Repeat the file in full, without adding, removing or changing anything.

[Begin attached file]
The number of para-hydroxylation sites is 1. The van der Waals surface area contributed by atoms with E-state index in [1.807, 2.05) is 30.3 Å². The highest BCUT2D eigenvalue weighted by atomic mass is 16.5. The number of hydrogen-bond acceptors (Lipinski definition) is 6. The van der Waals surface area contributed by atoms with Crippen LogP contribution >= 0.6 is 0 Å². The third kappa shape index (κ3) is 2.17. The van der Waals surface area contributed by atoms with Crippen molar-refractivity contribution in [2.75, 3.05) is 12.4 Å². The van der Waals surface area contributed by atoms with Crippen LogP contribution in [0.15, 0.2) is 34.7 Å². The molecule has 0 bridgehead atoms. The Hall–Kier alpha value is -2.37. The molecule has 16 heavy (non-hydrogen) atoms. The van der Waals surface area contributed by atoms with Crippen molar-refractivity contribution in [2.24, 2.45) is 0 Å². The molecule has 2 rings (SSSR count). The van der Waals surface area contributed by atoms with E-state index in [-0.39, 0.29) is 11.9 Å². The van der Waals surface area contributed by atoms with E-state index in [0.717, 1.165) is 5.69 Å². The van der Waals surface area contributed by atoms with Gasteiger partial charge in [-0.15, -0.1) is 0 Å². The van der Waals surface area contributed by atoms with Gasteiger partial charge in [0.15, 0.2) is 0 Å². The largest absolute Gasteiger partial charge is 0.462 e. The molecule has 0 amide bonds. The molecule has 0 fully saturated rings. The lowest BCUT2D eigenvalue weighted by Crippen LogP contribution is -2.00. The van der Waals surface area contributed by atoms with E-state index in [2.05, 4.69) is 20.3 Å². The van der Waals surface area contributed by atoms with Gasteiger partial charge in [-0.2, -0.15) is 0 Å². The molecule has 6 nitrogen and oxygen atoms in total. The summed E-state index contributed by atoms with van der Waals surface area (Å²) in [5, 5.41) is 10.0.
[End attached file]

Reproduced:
The number of para-hydroxylation sites is 1. The van der Waals surface area contributed by atoms with E-state index in [1.807, 2.05) is 30.3 Å². The highest BCUT2D eigenvalue weighted by atomic mass is 16.5. The number of hydrogen-bond acceptors (Lipinski definition) is 6. The van der Waals surface area contributed by atoms with Crippen LogP contribution >= 0.6 is 0 Å². The third kappa shape index (κ3) is 2.17. The van der Waals surface area contributed by atoms with Crippen molar-refractivity contribution in [2.75, 3.05) is 12.4 Å². The van der Waals surface area contributed by atoms with Crippen LogP contribution in [0.15, 0.2) is 34.7 Å². The molecule has 0 bridgehead atoms. The Hall–Kier alpha value is -2.37. The molecule has 16 heavy (non-hydrogen) atoms. The van der Waals surface area contributed by atoms with Crippen molar-refractivity contribution in [2.24, 2.45) is 0 Å². The molecule has 2 rings (SSSR count). The van der Waals surface area contributed by atoms with E-state index in [-0.39, 0.29) is 11.9 Å². The van der Waals surface area contributed by atoms with E-state index in [0.717, 1.165) is 5.69 Å². The van der Waals surface area contributed by atoms with Gasteiger partial charge in [-0.15, -0.1) is 0 Å². The van der Waals surface area contributed by atoms with Gasteiger partial charge in [0.15, 0.2) is 0 Å². The largest absolute Gasteiger partial charge is 0.462 e. The molecule has 0 amide bonds. The molecule has 0 fully saturated rings. The lowest BCUT2D eigenvalue weighted by Crippen LogP contribution is -2.00. The van der Waals surface area contributed by atoms with E-state index in [2.05, 4.69) is 20.3 Å². The van der Waals surface area contributed by atoms with Gasteiger partial charge in [-0.2, -0.15) is 0 Å². The molecule has 6 nitrogen and oxygen atoms in total. The summed E-state index contributed by atoms with van der Waals surface area (Å²) in [5, 5.41) is 10.0.